Nataly Dawn was yet another newcomer to the festival, and she represented the singer-songwriter sect in splendid form. Her songbook may not be extensive, but is incredibly strong with playful elements of both comedy and heartfelt songs of real life and love. Dawn’s delivery was flawless as she was simply accompanied by an electric guitar player, augmenting her vocals ever so slightly. Some may know this Sacramento rising star as one half of the act Pomplamoose, but with a recent release How I Knew Her making waves, she is sure to be a name to look out for. High Sierra is generous with the amount of time a performer gets onstage, and in Dawn’s case, too much time for her limited song selection. However, with the crowd gaining size, she went through a few selections twice, including “Caroline”. Hey, exposure is exposure. -KQ


Houndmouth
Friday • Big Meadow • 5:45pm

Indiana based Houndmouth showcased their Americana folklore to the High Sierra masses on Friday afternoon, and they did so with amazing harmonies, precise musicianship and all around great whiskey-drenched songwriting. Their songs speak of troubled travelers, coked-up drug dealers and any vigilante vagabond looking to make amends with oneself. The set focused on their debut album From the Hills Below the City, with “Come On, Illinois”, “Houston Train” and “Penitentiary” rounding out the show highlights. One aspect that makes High Sierra so wonderful is the intimacy of the Festival — after Houndmouth’s set, I let them know their set was excellent. They were extremely grateful and thanked me as I walked away to my next adventure. -PETE MAUCH


Primus

Primus
Friday • Grandstand • 9:30pm

Primus is weird in all the right ways. Legendary bassist Les Claypool’s primary vehicle headlined Friday night, proving to be an über-suitable headliner that fits High Sierra’s full embrace of individuality. An intense, trippy “Southbound Pachyderm” gave way to more energetic favorites like “Jerry Was A Race Car Driver” and “Jilly’s on Smack”. Skerik appeared to add yet another twisted layer of sax to “Groundhog’s Day”. Two consistent factors relate to Claypool — his bass is the driving force and his uniquely weird songwriting and vocal delivery make it work every time. Claypool hid in the shadows all night, letting his jazz-paced diction and offbeat baseline and leadership boggle the minds of the packed main stage. -MF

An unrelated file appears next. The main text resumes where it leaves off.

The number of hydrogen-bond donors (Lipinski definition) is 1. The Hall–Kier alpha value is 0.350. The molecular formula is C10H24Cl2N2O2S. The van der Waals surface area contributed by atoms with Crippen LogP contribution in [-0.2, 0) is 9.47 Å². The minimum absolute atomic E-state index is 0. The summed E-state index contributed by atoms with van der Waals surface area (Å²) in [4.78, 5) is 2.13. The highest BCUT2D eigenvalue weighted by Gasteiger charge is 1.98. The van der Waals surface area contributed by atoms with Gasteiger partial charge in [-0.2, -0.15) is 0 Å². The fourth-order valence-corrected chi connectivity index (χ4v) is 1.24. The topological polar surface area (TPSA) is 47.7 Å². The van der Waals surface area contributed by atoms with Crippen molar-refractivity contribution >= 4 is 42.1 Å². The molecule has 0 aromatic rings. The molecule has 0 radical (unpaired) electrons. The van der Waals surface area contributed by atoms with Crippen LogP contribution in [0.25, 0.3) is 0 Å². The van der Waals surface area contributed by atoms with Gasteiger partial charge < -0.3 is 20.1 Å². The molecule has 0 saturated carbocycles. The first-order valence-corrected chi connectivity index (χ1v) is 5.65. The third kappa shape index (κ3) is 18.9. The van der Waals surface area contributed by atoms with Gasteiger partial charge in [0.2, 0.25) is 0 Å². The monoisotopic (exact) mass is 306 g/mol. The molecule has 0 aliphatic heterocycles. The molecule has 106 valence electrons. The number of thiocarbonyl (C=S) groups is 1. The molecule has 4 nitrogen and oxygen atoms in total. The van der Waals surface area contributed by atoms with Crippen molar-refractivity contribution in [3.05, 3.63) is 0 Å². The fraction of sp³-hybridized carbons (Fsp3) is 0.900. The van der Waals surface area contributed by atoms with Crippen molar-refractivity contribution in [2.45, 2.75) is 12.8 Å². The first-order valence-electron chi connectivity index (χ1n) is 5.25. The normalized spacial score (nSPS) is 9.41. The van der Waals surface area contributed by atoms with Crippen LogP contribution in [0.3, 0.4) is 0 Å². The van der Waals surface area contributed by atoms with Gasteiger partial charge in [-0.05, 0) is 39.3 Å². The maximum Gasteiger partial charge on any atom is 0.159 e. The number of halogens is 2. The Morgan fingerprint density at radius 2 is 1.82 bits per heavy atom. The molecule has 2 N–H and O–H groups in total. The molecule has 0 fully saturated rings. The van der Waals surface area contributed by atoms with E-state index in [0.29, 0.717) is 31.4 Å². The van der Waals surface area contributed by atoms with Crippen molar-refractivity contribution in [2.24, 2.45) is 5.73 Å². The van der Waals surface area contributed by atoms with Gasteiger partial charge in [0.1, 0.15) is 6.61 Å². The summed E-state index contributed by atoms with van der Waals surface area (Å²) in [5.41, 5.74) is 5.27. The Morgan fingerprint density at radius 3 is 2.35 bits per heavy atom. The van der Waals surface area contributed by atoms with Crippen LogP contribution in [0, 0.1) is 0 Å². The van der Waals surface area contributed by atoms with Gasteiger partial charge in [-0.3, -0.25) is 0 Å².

The John Scofield Uberjam Band
Friday • Vaudeville • 11:30pm

The return of John Scofield’s electric band was a bit of a surprise to longtime fans of this freaked-out, electric jazz-fusion act. Jazz legend Scofield brought old friends and new to blaze through some selections from his past catalogue (Up All Night, Uberjam) and most recent (Uberjam Deux) to a healthily packed free, late night show. His mix of funky-fusion, hip-hop and electronic drum beats generally adds up to sonic grooves that are easy to dance to, but complex in their melody and solos arranged onstage. Some highlights were “Polo Towers”, “I Brake for Monster Booty”, and “Everynight is Ladies Night.” Try to catch this act on tour, as it could be the last time Scofield brings this band on the road for awhile before he likely returns to more straight-ahead jazz projects. -KQ


Skerik’s Lab
Saturday • Music Hall • 3:30pm

High Sierra vagabond and artist at large Skerik once again showcased his teaching abilities, along with his oddly-interesting poetic musings. The best woodwind and brass musicians, some in official acts and others just at High Sierra to camp and have fun, line up on stage at the Music Hall. With Mike Dillon supporting on drums, each player on stage gets a turn to take the lead, and everyone else joins in until a ferocious jam builds to a peak. Skerik then introduces the next performer, and often will ask the audience for the next musical key. Once again Carley Meyers from Mike Dillon Band stole the show. -MF


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The Barr Brothers
Saturday • Big Meadow • 7:55pm

Brad and Andrew Barr are two longtime performers who have graced the many stages at High Sierra for well over a decade. Generally, they represent their early project the Slip, sometimes with their Marco Benevento and Nathan Moore collaborative project, Surprise Me Mr. Davis. This year, they towed along a giant harp for the Barr Brothers, a rising indie-leaning project garnering impressive underground success. Songs like “Give The Devil Back His Heart” demonstrate Andrew’s complex rhythmic arrangements and Brad’s ability to write dynamic songs under any moniker. This set saw the band joined by Mike Dillon on vibraphone and the Rubblebucket horns for a bombastic set closer. -KQ


Thievery Corporation
Saturday • Grandstand • 9:30pm

Thievery Corporation brought a much needed dance party to the main stage Saturday, also delivering on the promise of being an ideal headliner for HSMF. With rotating live singers seriously augmenting the beats laid down by Rob Garza and Eric Hilton, the upbeat set never got too stuck in downtempo territory. After getting “Lebanese Blonde” out of the way early, hip hop and dance influences took center stage. So much more than a DJ show, the DC based duo have curated a revolving door spectacle supported by Rob Myers, Frank ‘Booty Lock’ Mitchell, Jeff Franca and Ashish Vyas and live instrumentation. Put it all together and it was an awe-inspiring production that hit the High Sierra sweet-spot. -MF


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Lee Fields and the Expressions